Sarah was old enough that hearing that she would have a baby she laughed. It was such a ridiculous notion that she couldn’t comprehend that these men could be at all serious. And when she realized they were serious she back peddled, quickly.

Abraham’s hospitality unlocked something… it opened up a new reality. It made something impossible, possible….

So the question for us is, who are we being invited to extend this kind of radical hospitality toward so that God can open our womb… our wombs…  to new life?


“hope does not disappoint us, because God’s love has been poured into our hearts through the Holy Spirit that has been given to us.”

Before our third year in seminary, Christian and I received a “study” grant to spend a month in the Dominican Republic. It was a life changing month where we explored the country, learned about mission and ministry in our sister diocese of the DR, and see what God was doing in the Church, there. We learned a great deal.

One of the things we learned about was that in the Dominican Republic the buildings that we saw all over had these portions of rebar on top of every building. Upon noticing these for a few weeks, I finally asked one of the diocesan contractor missioners and he said they call those Hope Eternal. Because blessing was demonstrated through the height of the buildings/homes. So if they always left room for more to be added onto… God would continue to bless them. They built into their buildings, “hope” that would never end, never disappoint.

What do you hope for, as an individual or family? What do we hope for, as a faith community? What do we hope we will look like after God transforms us… as God pours the Holy Spirit into our hearts?  After we put ourselves in a place of transformation? What do we hope for as we build our own structures to enable God’s mission to flourish and as we plan for the life of this place for today and into the future?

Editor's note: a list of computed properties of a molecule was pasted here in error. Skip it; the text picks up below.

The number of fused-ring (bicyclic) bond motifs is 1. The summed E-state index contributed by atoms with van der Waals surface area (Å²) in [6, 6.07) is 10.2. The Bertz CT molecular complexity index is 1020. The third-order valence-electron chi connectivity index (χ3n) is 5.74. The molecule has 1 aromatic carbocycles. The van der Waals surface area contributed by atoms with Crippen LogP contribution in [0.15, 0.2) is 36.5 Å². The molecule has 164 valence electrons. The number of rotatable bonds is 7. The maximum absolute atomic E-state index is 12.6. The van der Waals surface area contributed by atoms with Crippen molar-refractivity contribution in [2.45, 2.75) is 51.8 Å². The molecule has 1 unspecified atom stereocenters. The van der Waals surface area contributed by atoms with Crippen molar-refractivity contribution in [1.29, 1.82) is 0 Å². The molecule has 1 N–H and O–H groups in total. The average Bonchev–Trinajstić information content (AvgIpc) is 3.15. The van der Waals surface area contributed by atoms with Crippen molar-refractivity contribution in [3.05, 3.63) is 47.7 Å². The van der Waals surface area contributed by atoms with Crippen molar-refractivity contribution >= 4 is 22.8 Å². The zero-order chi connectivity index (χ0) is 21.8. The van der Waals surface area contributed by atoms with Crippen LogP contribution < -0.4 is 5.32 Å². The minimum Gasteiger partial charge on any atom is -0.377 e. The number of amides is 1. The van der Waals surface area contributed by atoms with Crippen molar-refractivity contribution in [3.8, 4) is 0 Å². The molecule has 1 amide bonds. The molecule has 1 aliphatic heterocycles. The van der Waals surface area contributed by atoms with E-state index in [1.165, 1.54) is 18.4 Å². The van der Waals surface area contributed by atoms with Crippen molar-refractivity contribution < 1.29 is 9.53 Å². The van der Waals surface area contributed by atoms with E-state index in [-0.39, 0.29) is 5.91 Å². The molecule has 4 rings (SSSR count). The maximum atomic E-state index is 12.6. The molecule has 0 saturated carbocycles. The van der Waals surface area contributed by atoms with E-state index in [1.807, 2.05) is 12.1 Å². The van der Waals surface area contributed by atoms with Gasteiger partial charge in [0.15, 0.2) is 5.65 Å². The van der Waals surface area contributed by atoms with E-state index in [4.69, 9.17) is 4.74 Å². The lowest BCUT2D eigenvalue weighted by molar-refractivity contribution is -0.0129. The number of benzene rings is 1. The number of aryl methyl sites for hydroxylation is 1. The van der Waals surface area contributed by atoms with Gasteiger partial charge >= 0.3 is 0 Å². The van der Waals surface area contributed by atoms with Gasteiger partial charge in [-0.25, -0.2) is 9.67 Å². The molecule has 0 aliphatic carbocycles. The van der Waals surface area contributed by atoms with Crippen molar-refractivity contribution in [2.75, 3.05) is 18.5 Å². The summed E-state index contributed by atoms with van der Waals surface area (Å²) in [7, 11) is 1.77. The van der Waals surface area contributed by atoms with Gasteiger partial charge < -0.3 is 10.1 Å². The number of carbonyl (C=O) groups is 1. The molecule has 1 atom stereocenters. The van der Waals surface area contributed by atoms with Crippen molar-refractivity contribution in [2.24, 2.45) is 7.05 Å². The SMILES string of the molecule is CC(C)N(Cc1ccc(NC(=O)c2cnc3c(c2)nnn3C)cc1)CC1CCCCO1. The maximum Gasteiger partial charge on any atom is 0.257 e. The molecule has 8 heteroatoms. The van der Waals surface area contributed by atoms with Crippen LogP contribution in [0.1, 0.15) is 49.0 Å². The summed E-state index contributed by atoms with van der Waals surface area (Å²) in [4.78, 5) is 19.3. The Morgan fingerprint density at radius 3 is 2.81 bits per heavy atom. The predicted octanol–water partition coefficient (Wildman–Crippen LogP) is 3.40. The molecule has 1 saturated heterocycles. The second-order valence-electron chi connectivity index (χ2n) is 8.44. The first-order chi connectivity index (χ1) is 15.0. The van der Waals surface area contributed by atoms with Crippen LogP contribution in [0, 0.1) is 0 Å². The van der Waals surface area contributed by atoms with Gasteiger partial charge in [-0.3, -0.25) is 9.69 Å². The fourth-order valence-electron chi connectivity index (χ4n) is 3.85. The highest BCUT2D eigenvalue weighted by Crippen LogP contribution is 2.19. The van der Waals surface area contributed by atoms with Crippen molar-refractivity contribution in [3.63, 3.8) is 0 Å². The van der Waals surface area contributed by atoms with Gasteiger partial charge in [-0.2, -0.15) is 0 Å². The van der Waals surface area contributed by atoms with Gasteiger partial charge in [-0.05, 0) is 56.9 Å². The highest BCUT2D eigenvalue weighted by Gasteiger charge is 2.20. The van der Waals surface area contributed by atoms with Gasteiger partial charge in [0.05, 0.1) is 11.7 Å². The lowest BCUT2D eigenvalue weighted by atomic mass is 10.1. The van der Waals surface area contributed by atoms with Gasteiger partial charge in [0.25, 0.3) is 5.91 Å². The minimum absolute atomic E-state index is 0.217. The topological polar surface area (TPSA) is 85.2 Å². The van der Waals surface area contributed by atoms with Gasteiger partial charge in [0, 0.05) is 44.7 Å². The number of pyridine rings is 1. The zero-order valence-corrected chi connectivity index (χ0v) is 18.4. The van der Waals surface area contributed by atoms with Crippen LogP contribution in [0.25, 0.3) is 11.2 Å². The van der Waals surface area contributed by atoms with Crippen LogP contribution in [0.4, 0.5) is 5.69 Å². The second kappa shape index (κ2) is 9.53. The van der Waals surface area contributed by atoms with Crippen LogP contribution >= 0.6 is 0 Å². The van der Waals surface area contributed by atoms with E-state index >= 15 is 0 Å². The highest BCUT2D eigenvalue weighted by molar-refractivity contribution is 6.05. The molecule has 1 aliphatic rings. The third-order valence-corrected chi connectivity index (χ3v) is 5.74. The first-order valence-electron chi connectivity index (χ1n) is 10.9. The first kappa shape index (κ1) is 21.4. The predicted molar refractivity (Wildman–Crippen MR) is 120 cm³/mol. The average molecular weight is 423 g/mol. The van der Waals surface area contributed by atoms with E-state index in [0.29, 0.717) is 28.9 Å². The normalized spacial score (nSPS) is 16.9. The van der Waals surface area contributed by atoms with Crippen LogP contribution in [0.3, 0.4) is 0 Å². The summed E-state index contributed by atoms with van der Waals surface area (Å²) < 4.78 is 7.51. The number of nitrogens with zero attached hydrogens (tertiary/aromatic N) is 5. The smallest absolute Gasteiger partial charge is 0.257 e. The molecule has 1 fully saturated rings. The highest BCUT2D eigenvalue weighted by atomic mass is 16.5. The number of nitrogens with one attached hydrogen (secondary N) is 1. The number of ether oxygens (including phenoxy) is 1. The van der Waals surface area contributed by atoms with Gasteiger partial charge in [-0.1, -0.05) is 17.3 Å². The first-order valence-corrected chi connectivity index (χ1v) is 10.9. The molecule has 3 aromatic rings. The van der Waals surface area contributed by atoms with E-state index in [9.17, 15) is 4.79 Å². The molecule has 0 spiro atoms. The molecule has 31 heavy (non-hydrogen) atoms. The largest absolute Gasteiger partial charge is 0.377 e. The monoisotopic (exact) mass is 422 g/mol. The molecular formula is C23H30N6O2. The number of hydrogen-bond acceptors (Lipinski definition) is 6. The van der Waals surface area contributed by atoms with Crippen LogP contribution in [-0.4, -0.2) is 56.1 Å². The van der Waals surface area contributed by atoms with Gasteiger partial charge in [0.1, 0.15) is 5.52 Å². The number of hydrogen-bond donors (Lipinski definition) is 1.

“When he saw the crowds, he had compassion for them, because they were harassed and helpless, like sheep without a shepherd.”

Compassion literally means to suffer along with someone. It requires relationship…


a dependence upon another so intimately…

that the suffering is shared among one another.

Trust is built, I’ve learned, through lots of small acts of love and kindness and thoughtfulness and intention. And it also takes an intentional generous outlook and perspective about the other person in the relationship. In order for there to be trust, it takes vulnerability…

A relationship is a two-way street, it requires giving and receiving, it requires showing up in the dark and difficult places, as well as in the bright and happy places.

Intimacy requires all of these in such a way that we intentionally allow another person to See Us, as we truly are. No masks, no hidden agendas, just pure, unadulterated, authentic, vulnerability.

Who are we being invited to practice co-suffering within the Name of Christ? Who do we need to restore a relationship with or deepen bonds of affection in order to receive the gift of the Holy Spirit and be in right relationship with?


“As you go, proclaim the good news, ‘The kingdom of heaven has come near.’ Cure the sick, raise the dead, cleanse the lepers, cast out demons.”

Discipleship in this context is not a theory or nice idea. It is a verb with clear commands of action to be followed.

Cure, Raise, Cleanse, Cast out, Proclaim!

It’s not a passive notion, but an action that demands our minds, bodies, and souls to engage with the mission of God. with the humans he created, with the creation in which all this abides.

Curing someone requires us to know the ailments which plague us, resurrection requires death first, cleansing requires touching the other in order to usher in healing, casting out requires naming evil.

These are not polite little niceties for us to practice being better humans. They are visceral. They require our own sense of humility to participate in.  They utilize cultivated compassion in order to offer healing.

In this ordinary time… the season after Pentecost… friends, may we lean into what it means to be followers of Jesus. May we have the courage to listen and to hear, who Christ is inviting us to proclaim the Good News of God’s kingdom.

May we follow Jesus so closely, that we are covered in his dust that all can tell what roads we have been down and who we have been tagging along behind.

Jesus then said to his disciples, “As you go, proclaim the good news, ‘The kingdom of heaven has come near.’ Cure the sick, raise the dead, cleanse the lepers, cast out demons.”Amen.